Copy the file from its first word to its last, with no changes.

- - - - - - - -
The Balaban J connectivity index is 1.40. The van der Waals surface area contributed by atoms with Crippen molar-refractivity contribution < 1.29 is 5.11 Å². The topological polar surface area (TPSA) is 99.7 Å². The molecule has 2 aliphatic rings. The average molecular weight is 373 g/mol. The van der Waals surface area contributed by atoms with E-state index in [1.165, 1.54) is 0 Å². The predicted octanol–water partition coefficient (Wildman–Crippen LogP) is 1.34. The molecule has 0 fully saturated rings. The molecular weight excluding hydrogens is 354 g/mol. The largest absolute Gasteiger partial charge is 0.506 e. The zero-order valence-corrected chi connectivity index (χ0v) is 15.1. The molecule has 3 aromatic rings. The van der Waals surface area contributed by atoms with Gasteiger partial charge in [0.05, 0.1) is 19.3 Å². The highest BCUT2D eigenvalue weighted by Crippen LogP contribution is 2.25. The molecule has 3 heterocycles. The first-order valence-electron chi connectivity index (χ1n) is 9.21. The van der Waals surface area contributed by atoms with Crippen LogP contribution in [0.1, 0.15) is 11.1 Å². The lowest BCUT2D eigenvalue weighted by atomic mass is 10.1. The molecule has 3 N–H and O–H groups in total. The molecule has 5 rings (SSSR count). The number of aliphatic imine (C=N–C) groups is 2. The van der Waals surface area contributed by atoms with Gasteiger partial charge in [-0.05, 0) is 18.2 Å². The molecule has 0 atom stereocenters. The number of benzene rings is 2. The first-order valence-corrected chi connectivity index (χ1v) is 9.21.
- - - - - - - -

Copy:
The Balaban J connectivity index is 1.40. The van der Waals surface area contributed by atoms with Crippen molar-refractivity contribution < 1.29 is 5.11 Å². The topological polar surface area (TPSA) is 99.7 Å². The molecule has 2 aliphatic rings. The average molecular weight is 373 g/mol. The van der Waals surface area contributed by atoms with E-state index in [1.165, 1.54) is 0 Å². The predicted octanol–water partition coefficient (Wildman–Crippen LogP) is 1.34. The molecule has 0 fully saturated rings. The molecular weight excluding hydrogens is 354 g/mol. The largest absolute Gasteiger partial charge is 0.506 e. The zero-order valence-corrected chi connectivity index (χ0v) is 15.1. The molecule has 3 aromatic rings. The van der Waals surface area contributed by atoms with Gasteiger partial charge in [0.05, 0.1) is 19.3 Å². The highest BCUT2D eigenvalue weighted by Crippen LogP contribution is 2.25. The molecule has 3 heterocycles. The first-order valence-electron chi connectivity index (χ1n) is 9.21. The van der Waals surface area contributed by atoms with Crippen LogP contribution in [0.1, 0.15) is 11.1 Å². The lowest BCUT2D eigenvalue weighted by atomic mass is 10.1. The molecule has 3 N–H and O–H groups in total. The molecule has 5 rings (SSSR count). The number of aliphatic imine (C=N–C) groups is 2. The van der Waals surface area contributed by atoms with Gasteiger partial charge in [-0.05, 0) is 18.2 Å². The molecule has 0 atom stereocenters. The number of benzene rings is 2. The first-order valence-corrected chi connectivity index (χ1v) is 9.21.